The first scenario is especially relevant as regards the enforcement measures sought against Russia; where proof is adduced that Russia uses a foreign property essentially for commercial purposes, attachment of this property would be lawful. That being said, an exception is made for specific categories of property, such as bank accounts used in the performance of the functions of the diplomatic mission, military property, property of the central bank, cultural heritage, and objects of scientific, cultural or historical interests forming part of an exhibition (Article 21 of the UN Convention). This exception seriously circumscribes enforcement options. Domestic courts have notably given a broad interpretation to the exception for (embassy) bank accounts, basically assuming that such accounts are used, or intended for use, for government non-commercial purposes, and are accordingly not amenable to attachment. I have criticized this creditor-unfriendly interpretation in an earlier article (Ryngaert, Leiden JIL 2013; in this piece I also discuss the relevant domestic court decisions), which was triggered by worldwide enforcement actions initiated by an investment fund against Argentine properties, including bank accounts. I am still of the view that individuals’, including creditors’, right to a remedy, as enshrined in Articles 6 and 13 of the European Convention on Human Rights, mandates an accountability-friendly interpretation of exceptions to the principle that enforcement action cannot be taken against government property. This implies that government bank accounts cannot just be presumed to be used for government non-commercial purposes. Using the presumption, indeed, will almost inevitably result in a finding of immunity: it is almost impossible for creditors to discharge the burden of proving that the property was indeed used for commercial purposes, as normally only the state itself will be privy to the exact purposes of the property. Instead, I suggest splitting the burden of proof: where creditors make a prima facie case that funds in these accounts are used for commercial purposes, the government should rebut this claim by giving strong evidence of their non-commercial purposes.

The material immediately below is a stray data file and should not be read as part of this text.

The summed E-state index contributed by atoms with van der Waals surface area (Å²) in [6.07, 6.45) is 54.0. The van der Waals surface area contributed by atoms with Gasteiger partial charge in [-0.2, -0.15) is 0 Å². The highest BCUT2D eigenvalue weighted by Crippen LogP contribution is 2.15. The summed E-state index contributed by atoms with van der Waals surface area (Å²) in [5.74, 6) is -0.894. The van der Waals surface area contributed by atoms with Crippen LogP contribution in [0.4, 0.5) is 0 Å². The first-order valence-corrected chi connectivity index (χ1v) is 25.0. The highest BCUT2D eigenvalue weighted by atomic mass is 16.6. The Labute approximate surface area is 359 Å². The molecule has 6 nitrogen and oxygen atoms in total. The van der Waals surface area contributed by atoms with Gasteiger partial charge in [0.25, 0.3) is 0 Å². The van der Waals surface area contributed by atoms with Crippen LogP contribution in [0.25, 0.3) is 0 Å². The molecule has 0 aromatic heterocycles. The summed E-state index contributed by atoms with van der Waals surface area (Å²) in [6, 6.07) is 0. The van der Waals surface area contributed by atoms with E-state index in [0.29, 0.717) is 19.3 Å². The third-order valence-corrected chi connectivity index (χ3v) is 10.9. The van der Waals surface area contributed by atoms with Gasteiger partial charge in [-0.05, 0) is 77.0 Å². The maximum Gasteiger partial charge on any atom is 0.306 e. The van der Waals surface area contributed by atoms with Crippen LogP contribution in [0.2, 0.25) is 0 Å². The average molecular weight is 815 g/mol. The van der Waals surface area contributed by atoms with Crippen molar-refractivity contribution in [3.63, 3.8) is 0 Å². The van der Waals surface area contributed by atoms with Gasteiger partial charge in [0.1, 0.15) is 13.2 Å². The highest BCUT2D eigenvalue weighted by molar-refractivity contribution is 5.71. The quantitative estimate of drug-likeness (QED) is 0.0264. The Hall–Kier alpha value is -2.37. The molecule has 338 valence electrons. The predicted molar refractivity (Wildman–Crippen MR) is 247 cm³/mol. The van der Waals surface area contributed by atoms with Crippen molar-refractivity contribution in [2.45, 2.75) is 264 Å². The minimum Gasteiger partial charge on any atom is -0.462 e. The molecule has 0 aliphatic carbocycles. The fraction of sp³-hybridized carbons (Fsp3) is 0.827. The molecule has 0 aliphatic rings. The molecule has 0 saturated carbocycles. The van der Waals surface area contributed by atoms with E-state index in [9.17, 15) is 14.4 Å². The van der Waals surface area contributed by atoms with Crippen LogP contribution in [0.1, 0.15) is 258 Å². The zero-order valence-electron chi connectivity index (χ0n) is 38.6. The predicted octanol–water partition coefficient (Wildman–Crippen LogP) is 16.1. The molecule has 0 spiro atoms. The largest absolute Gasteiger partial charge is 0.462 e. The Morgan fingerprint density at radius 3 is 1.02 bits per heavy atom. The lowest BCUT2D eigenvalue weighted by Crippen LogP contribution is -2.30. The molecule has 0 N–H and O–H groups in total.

For the Dutch reader who may wonder whether the Yukos award could also be enforced in the Netherlands, reference is made to Article 3a of the Gerechtsdeurwaarderswet (Bailiff’s Law), which authorizes the Minister to order a bailiff not to take enforcement action in violation of the state’s obligations under international law. I expect that, the Minister of Justice, invoking this article, will normally block enforcement measures against most state properties, including Russian properties sought to be attached in the context of the Yukos litigation. In a well-publicized incident, the Minister has recently invoked it to block the enforcement of a judgment against an international organization, the European Patent Organization (a measure which I have criticized in an earlier article: NJB). Also as far as state immunity is concerned, there is little reason to expect ‘progressive’ ministerial action. Most recently, for instance, on 9 June 2015 the Minister ordered a bailiff to lift the attachment of Iraqi state property, on the ground that the creditors had not established that the property was only used for commercial purposes.
Concluding, I am not saying that Belgium should not have lifted the attachment of Russian bank accounts. Where such accounts were indeed used for non-commercial purposes, the Russian claim that the attachment by Belgian authorities was illegal under international law holds water. I am, however, warning that a blanket lifting of all enforcement measures against Russian government property, without inquiring into the actual use of such property, is unwarranted, as it shortchanges the legitimate interests of creditors.